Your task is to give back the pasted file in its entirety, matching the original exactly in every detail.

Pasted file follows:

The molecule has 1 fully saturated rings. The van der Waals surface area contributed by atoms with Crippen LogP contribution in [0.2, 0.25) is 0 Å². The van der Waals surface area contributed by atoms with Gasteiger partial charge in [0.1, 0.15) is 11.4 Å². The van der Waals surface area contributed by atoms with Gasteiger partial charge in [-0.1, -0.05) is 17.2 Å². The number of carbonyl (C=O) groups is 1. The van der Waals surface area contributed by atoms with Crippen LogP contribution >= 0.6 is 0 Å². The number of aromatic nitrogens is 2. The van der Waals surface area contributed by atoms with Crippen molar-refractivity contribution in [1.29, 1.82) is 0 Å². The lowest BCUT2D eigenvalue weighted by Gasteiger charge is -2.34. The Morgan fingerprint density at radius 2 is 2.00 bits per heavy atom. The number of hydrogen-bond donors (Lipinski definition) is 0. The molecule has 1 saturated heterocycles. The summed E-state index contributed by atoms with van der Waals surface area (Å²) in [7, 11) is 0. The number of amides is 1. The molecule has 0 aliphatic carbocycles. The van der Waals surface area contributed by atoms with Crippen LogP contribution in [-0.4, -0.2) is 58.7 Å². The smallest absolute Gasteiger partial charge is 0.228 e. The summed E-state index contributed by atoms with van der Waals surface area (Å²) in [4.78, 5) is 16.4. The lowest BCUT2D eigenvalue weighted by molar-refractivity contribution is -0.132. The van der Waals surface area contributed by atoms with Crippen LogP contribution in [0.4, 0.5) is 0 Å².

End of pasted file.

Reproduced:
The molecule has 1 fully saturated rings. The van der Waals surface area contributed by atoms with Crippen LogP contribution in [0.2, 0.25) is 0 Å². The van der Waals surface area contributed by atoms with Gasteiger partial charge in [0.1, 0.15) is 11.4 Å². The van der Waals surface area contributed by atoms with Gasteiger partial charge in [-0.1, -0.05) is 17.2 Å². The number of carbonyl (C=O) groups is 1. The van der Waals surface area contributed by atoms with Crippen LogP contribution >= 0.6 is 0 Å². The number of aromatic nitrogens is 2. The van der Waals surface area contributed by atoms with Crippen molar-refractivity contribution in [1.29, 1.82) is 0 Å². The lowest BCUT2D eigenvalue weighted by Gasteiger charge is -2.34. The Morgan fingerprint density at radius 2 is 2.00 bits per heavy atom. The number of hydrogen-bond donors (Lipinski definition) is 0. The molecule has 1 saturated heterocycles. The summed E-state index contributed by atoms with van der Waals surface area (Å²) in [7, 11) is 0. The number of amides is 1. The molecule has 0 aliphatic carbocycles. The van der Waals surface area contributed by atoms with Crippen LogP contribution in [-0.4, -0.2) is 58.7 Å². The smallest absolute Gasteiger partial charge is 0.228 e. The summed E-state index contributed by atoms with van der Waals surface area (Å²) in [4.78, 5) is 16.4. The lowest BCUT2D eigenvalue weighted by molar-refractivity contribution is -0.132. The van der Waals surface area contributed by atoms with Crippen LogP contribution in [0.4, 0.5) is 0 Å².